Are you prepared for a cyber attack?

SOURCE: https://bit.ly/2gDZLrb

Organisations can learn from each other to defend against cyber attackers, says David Stubley, chief executive of 7 Elements, the UK security consultancy focused on technical security testing and incident response

At 7 Elements, we manage security incidents for our clients that cover a broad spectrum of threats, from highly capable advanced persistent threats through to opportunistic and untargeted attacks using commonly available exploit code. All incidents are unique and 7 Elements believe that preparation is key to any incident response.

However, it can be difficult for organisations to anticipate what exactly will be required in the event of an incident. For many, incident response procedures tackle scenarios identified through business continuity risks or following internal incidents. This results in an inward focus that leaves incident management procedures lacking.

An inward focus does not effectively anticipate the full suite of scenarios that an organisation may face during an incident as it does not take into account the evolving threat landscape and changing external environment. Without placing incident response measures in this dynamic external context, organisations may find their response measures lacking in the face of current attacks.

Gaining information about factors external to your organisation, such as threats, is a challenge, but organisations have an opportunity to gain insight by carrying out reviews of incidents that have made the headlines.

Groups conducting attacks, whether for financial gain or other motives, will frequently use the same methods of compromise. This is demonstrated in the recent attacks on the electronic point-of-sale systems in the US retail sector and the ongoing use of targeted phishing e-mails to gain access to corporate networks, among others.

The use of similar methods by attackers means organisations have an opportunity to identify attack approaches and vulnerabilities that could be applicable to them. Organisations should therefore look to use the experiences of others within their sector to enhance their own incident management procedures.

While the full details of an incident will not be publicly available, organisations can gain insight into the incidents of others through information-sharing forums and employees’ individual relationships with their counterparts in other organisations.

It is likely that an organisation will be able to gain sufficient information to identify the vulnerabilities exploited by attackers and key attack vectors. This information can be used to review the incident and determine if the organisation is itself vulnerable to such an attack. Organisations should therefore conduct reviews of incidents that impact other similar organisations.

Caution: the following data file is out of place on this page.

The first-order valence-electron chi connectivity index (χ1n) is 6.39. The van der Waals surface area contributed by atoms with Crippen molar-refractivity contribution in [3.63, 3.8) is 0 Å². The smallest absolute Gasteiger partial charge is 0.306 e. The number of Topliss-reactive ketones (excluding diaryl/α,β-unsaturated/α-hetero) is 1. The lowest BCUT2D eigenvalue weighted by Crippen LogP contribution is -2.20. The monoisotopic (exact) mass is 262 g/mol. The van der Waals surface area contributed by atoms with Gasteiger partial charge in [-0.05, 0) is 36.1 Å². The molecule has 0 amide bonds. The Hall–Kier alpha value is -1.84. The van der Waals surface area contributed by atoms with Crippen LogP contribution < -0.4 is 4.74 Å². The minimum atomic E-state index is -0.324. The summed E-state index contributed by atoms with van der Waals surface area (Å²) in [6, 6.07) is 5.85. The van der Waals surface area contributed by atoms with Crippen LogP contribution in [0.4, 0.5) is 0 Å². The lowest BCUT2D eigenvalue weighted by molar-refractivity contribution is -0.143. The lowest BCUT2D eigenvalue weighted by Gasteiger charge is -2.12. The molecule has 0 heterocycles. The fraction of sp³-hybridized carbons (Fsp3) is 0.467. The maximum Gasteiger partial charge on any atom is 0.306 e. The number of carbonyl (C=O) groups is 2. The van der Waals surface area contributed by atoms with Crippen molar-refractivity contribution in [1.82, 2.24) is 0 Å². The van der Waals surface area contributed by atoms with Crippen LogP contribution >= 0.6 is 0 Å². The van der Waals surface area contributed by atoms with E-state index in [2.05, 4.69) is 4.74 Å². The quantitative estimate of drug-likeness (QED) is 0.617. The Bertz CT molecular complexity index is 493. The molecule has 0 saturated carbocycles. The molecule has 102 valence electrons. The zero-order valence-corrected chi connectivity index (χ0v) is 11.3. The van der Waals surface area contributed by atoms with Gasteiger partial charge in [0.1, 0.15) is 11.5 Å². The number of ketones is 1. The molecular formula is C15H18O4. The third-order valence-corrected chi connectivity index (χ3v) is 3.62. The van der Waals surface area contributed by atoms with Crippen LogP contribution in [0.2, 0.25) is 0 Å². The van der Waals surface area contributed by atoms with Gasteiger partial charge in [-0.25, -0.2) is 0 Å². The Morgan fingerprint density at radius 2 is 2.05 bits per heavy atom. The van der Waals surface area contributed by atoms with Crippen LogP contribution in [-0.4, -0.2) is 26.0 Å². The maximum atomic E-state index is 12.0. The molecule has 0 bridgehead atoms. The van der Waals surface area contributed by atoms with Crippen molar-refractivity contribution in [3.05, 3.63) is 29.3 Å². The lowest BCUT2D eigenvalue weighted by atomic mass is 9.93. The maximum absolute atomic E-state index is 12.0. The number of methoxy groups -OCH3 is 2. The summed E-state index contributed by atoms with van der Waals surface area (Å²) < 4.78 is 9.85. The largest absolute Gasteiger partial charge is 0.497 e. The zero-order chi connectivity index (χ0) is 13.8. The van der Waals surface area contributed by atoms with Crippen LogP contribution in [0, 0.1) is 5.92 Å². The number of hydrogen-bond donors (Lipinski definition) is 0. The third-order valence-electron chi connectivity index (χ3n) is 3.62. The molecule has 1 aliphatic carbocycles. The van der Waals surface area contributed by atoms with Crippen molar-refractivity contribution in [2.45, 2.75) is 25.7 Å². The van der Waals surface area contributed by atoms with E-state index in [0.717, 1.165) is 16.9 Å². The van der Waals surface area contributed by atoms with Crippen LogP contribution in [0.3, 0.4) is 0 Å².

Once an organisation has identified whether it is vulnerable to a similar incident, it can then identify potential attack scenarios and play these out within the context of their environment. This is often done through security testing and red teaming.

An organisation will then be able to understand whether it has sufficient controls in place to prevent an incident and test their effectiveness in the context of a similar attack. By keeping abreast of the threat landscape, spotting trends within relevant industries and reacting to the external environment, organisations will be able to plan effectively for incidents.

Taking the time before an incident occurs to prepare correctly will inevitably lead to a robust and fit-for-purpose approach to cyber security-related incidents, and in the event of such an incident, the ability to respond effectively and rapidly.

So, on the basis of learning from others, the two key questions that all chief executives and chief information security officers should be asking on a regular basis are “Are we vulnerable to the attacks being reported in the media?” and “If we were compromised, would an attacker be able to gain access to unencrypted sensitive data?” Each question should then be followed with “What assurance activity have we done to confirm this position?”

By learning from others’ misfortunes, organisations may be able to avoid the pain of going through a similar experience and should an attack occur, organisations will have taken the time to develop resilient incident response measures with which to tackle these anticipated threats.

Author: Amanda Walker

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